Digital Iridescence, 2015. Digital video projection, 2:29 minute loop.
The human form negotiates an oceanic space. The figure swims and walks about the murky, underwater atmosphere. Choreography of the figure and of the camera works in concert with one another. Directionally, the camera follows the figure; when the figure moves, the camera moves. The viewer’s conception and perception of the space is shaped and disoriented by the motion of the camera and the water.
The body, clothed in a green screen morph suit, has been keyed out and exchanged with a video of iridescence on water. Tavi Meraud defines iridescence in terms of its “visual phenomenon, “ or “colors which change with the angle of incidence or viewing due to optical wave interference in the multilayer structure present at the wavelength of the scale underneath the surface” (1 Meraud).
In this piece, iridescence is a pre-articulated, constructed image within the .MPEG4 digital video format. The pixelated images within the screen-space of the video are digitized, working independently from viewing angle or light sources. Iridescence written in pixels contrasts the perceptions of iridescence occurring in real life. Meraud talks about iridescence in term of the image it produces: “To witness iridescence is to encounter a phenomenon where the axis of reality is perhaps no longer the mundanely given, but rather one that is shifted towards a heterotopic convergence of images with different degrees of reality, cohering into a single image: the apparent—the really apparent and apparently real—of the perceived shine” (2 Meraud).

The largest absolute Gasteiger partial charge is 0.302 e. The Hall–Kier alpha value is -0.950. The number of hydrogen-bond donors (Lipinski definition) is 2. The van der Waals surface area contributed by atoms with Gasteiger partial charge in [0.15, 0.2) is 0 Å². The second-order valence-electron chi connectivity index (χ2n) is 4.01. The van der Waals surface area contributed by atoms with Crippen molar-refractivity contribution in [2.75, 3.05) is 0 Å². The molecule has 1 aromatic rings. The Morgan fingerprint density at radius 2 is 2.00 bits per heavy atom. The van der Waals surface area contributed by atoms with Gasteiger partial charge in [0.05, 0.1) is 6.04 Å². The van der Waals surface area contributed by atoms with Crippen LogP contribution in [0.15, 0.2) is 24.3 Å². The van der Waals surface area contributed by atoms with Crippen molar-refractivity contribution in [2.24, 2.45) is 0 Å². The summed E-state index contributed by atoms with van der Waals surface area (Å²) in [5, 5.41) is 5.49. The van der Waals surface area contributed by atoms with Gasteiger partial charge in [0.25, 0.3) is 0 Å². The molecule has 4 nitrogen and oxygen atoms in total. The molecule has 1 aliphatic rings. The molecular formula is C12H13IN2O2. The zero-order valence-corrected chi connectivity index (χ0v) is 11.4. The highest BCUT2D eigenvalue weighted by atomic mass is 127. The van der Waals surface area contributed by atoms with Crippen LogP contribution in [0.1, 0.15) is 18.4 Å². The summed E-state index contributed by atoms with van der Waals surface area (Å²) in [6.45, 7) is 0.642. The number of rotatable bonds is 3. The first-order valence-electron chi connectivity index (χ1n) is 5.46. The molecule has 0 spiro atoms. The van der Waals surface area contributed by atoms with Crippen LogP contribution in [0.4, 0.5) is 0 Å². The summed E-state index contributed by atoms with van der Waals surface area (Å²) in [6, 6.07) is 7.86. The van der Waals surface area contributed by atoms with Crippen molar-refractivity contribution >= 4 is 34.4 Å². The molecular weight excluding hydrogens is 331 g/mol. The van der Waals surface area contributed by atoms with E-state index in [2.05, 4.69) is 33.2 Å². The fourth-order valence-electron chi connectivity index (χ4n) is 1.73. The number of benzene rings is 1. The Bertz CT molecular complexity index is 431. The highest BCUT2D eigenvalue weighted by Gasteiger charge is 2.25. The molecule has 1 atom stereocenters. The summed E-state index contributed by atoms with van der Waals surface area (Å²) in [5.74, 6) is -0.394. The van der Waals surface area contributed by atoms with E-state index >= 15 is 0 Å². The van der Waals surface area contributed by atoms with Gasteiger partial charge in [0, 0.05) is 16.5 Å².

Digital iridescence illustrates an illusory synthesis of real space, digital space, and the hybridization of the two. The visual phenomenon is flattened and reduced to the surface. The LCD screen exhibits a particular depthlessness inspired by Timotheus Vermeulen’s The New ‘Depthiness’.
On view at SDAI’s Winter Exhibition: Sinking, Sinking, Sinking:
December 11, 2015- January 10, 2016
Surfaces, July 2016
Arts Aggregate, IKO Studios
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